There are so many opportunities to incorporate math skills into every day activities. Since this week we have been focused on Pete the Cat getting ready for school, we should go find some socks and shoes!
Children love to help around the house when you make it a game… this makes laundry and/or cleaning up a game AND learning! BONUS POINTS!!
Have your child find all of his/her shoes around the house, if your kiddos are like mine, the shoes are scattered about. Now make sure they are a matching pair. Have your child put the shoe away with the right and left on the correct sides, see sneaking in another skill… and setting the shoes up to wear. Next time you do laundry, have your child sort and match the socks.
When we sort and match in school we use the words: sort, attributes, pair, matching, same, different, set
You can also have your child count the sets of shoes/socks. State: How many pairs of shoes do you think you have? (this is estimating) Ok, let’s find out! You will probably need to show they how as they will typically count each shoe/sock not the pair.
If your child is comfortable with numbers you can show them how to count by twos to see how many shoes in total. State: “Ok so you have 4 pairs of shoes, how many shoes do you have in total?” They will now count each shoe. “Do you think there is a faster way to count the shoes?” See what your child comes up with on his/her own and then you can show him/her how to count by twos.
Want to add in more… “Who do you think has the most pairs of shoes in our family?” “How can we figure this out?” Now you are comparing sets. Plus they will most likely straighten up everyone’s shoes in the process!
As spring is finally, maybe, showing up and staying longer and longer, it is time to spend more time outside. Many of the activities I have shared can be moved outside and I will try to provide simple alterations to taking the learning outside.
Today’s fun Friday activity is made for being outside. You can do this in your backyard or while going on a social distance walk around your neighborhood. Scavenger hunts are a great way to encourage your child, and you, to look at the details you might overlook normally.
I created two suggestions for you, but you and your child can create his/her own criteria. I also used two different formats for collecting the information, but there are many other ways too.
The first one looks for colors. Where can you find each color. Have your child do a quick illustration of the item they found of each color. What colors are easy to find and which are more challenging? Can you find only living or nonliving things to represent each color?
The second I created a specific item search. How many of each item can you find? I drew ten frames to collect the amount, but you could also teach your child to tally count, or even create a graph to collect the quantity. Have your child think of his/her own list of items they think will be seen on the walk. If you are going into the woods or by a pond, then switch it up to match the items you would see specific to that ecosystem.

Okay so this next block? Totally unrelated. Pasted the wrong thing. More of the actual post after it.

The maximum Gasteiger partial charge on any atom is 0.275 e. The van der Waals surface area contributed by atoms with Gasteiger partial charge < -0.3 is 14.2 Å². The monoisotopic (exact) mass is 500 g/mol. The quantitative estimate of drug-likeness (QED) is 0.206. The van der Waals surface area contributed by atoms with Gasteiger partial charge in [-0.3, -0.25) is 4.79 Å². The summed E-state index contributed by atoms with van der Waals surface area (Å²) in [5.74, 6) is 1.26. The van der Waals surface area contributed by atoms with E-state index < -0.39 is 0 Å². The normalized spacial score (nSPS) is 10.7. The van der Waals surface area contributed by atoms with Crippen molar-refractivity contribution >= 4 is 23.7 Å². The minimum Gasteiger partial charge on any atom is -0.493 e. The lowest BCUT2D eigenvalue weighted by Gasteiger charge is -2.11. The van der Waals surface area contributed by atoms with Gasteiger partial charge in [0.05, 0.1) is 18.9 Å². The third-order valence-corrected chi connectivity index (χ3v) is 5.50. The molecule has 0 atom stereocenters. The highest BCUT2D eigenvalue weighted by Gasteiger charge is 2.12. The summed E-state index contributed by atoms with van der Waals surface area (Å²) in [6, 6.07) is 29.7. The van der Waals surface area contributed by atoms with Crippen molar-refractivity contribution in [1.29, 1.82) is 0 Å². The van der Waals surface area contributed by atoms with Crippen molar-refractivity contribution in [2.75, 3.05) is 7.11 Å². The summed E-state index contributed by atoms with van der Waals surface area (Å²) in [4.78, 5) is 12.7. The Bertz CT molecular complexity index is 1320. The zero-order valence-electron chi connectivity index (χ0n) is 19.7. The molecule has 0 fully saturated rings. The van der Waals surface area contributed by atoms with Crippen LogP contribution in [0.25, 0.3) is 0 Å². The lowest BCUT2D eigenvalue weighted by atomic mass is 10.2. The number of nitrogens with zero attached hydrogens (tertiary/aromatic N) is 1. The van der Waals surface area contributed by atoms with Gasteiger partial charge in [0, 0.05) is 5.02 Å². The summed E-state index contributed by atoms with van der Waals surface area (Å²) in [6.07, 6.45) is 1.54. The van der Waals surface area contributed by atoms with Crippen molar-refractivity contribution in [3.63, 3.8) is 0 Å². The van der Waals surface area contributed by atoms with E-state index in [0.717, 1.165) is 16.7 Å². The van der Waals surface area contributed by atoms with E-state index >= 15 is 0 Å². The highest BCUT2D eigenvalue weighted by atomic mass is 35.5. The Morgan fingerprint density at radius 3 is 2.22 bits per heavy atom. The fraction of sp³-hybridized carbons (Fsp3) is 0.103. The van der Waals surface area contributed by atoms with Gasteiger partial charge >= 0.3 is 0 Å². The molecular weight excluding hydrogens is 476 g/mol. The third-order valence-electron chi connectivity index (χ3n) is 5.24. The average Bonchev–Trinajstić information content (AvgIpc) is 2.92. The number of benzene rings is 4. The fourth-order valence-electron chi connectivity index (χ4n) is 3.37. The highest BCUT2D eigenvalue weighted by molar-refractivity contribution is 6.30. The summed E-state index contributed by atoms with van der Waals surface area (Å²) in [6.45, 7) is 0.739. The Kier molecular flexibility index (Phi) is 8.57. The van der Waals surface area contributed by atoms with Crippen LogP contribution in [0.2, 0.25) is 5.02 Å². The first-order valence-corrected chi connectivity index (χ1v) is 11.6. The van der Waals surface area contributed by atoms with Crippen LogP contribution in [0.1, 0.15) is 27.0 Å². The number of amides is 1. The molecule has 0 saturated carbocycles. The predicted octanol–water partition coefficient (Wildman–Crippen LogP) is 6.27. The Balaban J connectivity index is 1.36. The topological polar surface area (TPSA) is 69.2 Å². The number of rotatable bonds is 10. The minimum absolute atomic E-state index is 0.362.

Create the form before you leave the house. Then provide your child with a clipboard, pen (if you attach it with a string it won’t get lost and they will think it is the coolest), and head out. Talk about what you see. Conversation is a key tool in learning. This chat you have with your child is a critical. It provides engagement. It allows for higher level thinking. Remember to talk to your child with “big” words, use science terms… they love it and soak it up!
Today I decided would be a good day to do a STEAM challenge. We do these often in the classroom, and the kiddos love the challenge. Today’s challenge only needs three items: a sheet of paper, a pair of scissors and a way to stick paper together (glue, stapler, tape).
Each person needs one sheet of paper the same size. Show your child how to create a paper chain. Then each person needs to cut their paper into strips and turn the strips into chains.
When all the paper is gone. Compare the lengths of everyone’s chains. The person with the longest chain wins.
This project works on a few skills. Fine motor skills of cutting straight lines, turning the paper to make the chain and gluing. Strategy/problem solving… how do I go about making the longest chain? Predicting. Measuring. Comparing lengths and so much more!
Today I decided to rope everyone into completing an art project together. This was a simple make it your way project.
Colby helped prep the pages by drawing dots randomly around the page. We then went back and made them a bit darker.
Each family member had his/her own sheet with a different dot configuration. Next we connected the dots with a marker. I used a gray marker instead of black and you could still see the dots as well as the lines, my sons used black and you only see the lines. It doesn’t really matter, but I just liked seeing the lines still.
We then began the process of coloring. Both my sons already knew what they wanted the finished picture to look like before coloring. I think my husband did too and connected his dots to look like something specific. Me… I went with geometric shapes and then when I was done coloring I transformed it into something-ish.
Something to remember with this project is there is no right or wrong way. It is a matter of being creative and just seeing where it goes from there. I find that I often am met with opposition when I propose these projects, but they all enjoy them and often ask to do it again another day.